South African wine is set to attract even greater international attention with the new Wine of Origin District named after Cape Town, one of the world’s foremost tourism brand.
This ground-breaking move aimed at elevating the profile of South African wine through a direct association to Cape Town will unite the wine wards of Constantia, Durbanville, Philadelphia and Hout Bay under the inclusive name Wine of Origin Cape Town.
A total of 30 wineries, including some of South Africa’s leading brands such as Groot Constantia, Durbanville Hills, Diemersdal, Klein Constantia, Nitida, Meerendal, Buitenverwachting and Cape Point Vineyards will join forces under Wine of Origin Cape Town, capitalising on the global recognition Cape Town has achieved as an international tourist destination and sought-after lifestyle brand.
According to Rico Basson, CEO of South African wine producers’ organisation Vinpro, an official Cape Town wine district automatically links the local wine industry to one of the leading place names in international tourism, lifestyle and business. “The collaboration between the various wards and wineries in coming together to form the new wine district is a huge step forward for the South African wine industry,” he says. “As a wine region, Cape Town now encapsulates a wonderful set of dynamics in terms of heritage, culture and modern wine styles. South Africa is already well-known for our wine tourism offering and this new development will add to integrating our strategy of innovative marketing.”
Basson said the wards involved are incorporated in a unique area of the Cape Winelands that includes wards surrounded by the effect of the Atlantic Ocean and representing a similar geography. “South Africa’s Wine of Origin legislation is highly acknowledged and respected as one of the best implemented and regulated in the world, so besides the tremendous marketing opportunities Wine of Origin Cape Town holds, the region represents a wine-making and grape-growing entity with vast similarities.”
Duimpie Bayly, chairman of the Wine and Spirit Board’s Demarcation Committee, says that from a wine production side, the wards of Constantia, Durbanville, Philadelphia and Hout Bay are meant to be together. “We considered the various wards in the new proposed district and found great similarity in terroir as well as clear boundaries in a district that at its furthest point is 36km from the Cape Town City Centre,” he says.
Alan Winde, Minister of Economic Opportunities, said the new Cape Town’ Wine of Origin demarcation will increase global awareness of South African wine. “This is exciting news for our wine industry. Cape Town’s brand as a leading, quality tourism and investment destination is already well established. Bringing our wine offering under this same banner is a natural fit, and one which will dramatically accelerate global market recognition of our produce. This move will deliver benefits to both our tourism and wine industries.
According to Siobhan Thompson, CEO of Wines of South Africa (WOSA), the wine industry’s international marketing arm, the new designation of Wine of Cape Town will boost the profile of the country’s wines and winelands internationally. “As a destination, Cape Town has long been a firm favourite among international travellers and has a strong reputation for not only its beauty, but also its flavours, be it wine and food and, of course, its people. This new appellation will not only hold positive rewards for the region, but also for South African wine as a whole as it will surely draw instant recognition due to the popularity Cape Town enjoys abroad. WOSA looks forward to marketing it in our key markets with our international teams.”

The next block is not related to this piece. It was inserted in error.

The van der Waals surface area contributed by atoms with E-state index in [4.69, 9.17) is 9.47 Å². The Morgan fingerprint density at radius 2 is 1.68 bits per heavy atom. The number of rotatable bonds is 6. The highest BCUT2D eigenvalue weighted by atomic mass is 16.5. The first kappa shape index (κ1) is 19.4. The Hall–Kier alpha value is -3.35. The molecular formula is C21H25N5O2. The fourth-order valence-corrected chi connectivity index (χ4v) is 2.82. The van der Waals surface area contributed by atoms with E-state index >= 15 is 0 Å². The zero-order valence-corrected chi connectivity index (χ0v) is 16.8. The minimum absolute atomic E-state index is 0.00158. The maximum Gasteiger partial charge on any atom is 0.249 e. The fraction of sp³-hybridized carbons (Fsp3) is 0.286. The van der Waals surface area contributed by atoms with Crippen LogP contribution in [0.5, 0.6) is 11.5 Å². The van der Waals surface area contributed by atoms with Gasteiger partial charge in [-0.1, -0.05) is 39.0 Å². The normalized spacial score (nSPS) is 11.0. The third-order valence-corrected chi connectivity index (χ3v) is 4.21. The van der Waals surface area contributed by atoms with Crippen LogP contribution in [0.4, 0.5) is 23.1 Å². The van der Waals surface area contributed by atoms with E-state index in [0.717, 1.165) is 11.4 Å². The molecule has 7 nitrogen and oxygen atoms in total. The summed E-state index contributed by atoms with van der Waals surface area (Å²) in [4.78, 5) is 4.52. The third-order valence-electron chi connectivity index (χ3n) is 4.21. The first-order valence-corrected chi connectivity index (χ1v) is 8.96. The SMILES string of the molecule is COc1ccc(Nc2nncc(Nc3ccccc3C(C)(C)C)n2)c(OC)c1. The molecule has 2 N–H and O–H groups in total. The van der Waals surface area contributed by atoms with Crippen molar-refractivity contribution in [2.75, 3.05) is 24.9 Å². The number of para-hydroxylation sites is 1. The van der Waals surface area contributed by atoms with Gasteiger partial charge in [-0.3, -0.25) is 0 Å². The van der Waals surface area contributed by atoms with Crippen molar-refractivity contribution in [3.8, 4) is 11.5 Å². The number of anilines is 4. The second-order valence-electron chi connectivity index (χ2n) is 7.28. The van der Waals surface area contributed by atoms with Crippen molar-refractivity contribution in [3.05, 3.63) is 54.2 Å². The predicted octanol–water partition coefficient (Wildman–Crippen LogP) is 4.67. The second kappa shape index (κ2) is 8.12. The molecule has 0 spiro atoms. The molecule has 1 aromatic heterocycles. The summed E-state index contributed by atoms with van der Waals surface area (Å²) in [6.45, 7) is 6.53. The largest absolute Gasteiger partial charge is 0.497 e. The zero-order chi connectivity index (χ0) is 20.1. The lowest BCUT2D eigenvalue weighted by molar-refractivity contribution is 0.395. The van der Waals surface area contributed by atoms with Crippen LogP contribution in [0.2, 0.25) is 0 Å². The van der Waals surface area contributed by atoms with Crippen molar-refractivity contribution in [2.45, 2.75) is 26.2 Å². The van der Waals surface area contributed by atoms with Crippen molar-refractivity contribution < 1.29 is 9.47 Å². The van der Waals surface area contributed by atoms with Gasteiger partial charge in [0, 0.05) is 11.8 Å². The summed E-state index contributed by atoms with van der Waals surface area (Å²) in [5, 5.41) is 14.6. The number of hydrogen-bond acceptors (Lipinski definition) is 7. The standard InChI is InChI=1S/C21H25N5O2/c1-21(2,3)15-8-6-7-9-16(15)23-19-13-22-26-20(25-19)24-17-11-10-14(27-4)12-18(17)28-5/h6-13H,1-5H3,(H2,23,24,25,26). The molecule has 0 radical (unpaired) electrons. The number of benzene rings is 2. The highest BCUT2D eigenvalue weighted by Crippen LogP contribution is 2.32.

Martin Moore, chairman of the Durbanville Wine Valley, which will now see its wines fall under the Wine of Origin Cape Town banner, says the joining of the Northern and Southern suburb wineries surrounding Table Mountain and Cape Town is one of the most exciting recent developments in the wine industry.
“Durbanville, Constantia and the other wards involved share the cool climate linked to the Atlantic seaboard as well as the ‘cool’ vibrancy with which the Cape Town brand is associated,” he says. “Myself and the other Durbanville wineries look forward to being linked to a name that is well-known internationally and is historically the Mother City of the South African wine industry.”
As one of South Africa’s most recognised wine regions, members of the Constantia Wine Route are equally upbeat about the new association with Cape Town. “The linearity in terms of geographical aspects with regards to the growing of wine grapes in the different wards is complemented by an exciting diversity in culture, scenery and tourist offerings,” says John Loubser, chairman of the Constantia Wine Route.
“While we are now proudly Cape Town wineries, each of the areas and individual wineries will still offer tourists and wine lovers the individual wine experiences for which we have become known. Only now we can do it together under the name of one of the world’s most dynamic place names that resonates with consumers world-wide.”
Now that the legislation has been approved, a new destination marketing organisation representing Wine of Origin Cape Town will be rolled out over the next few months.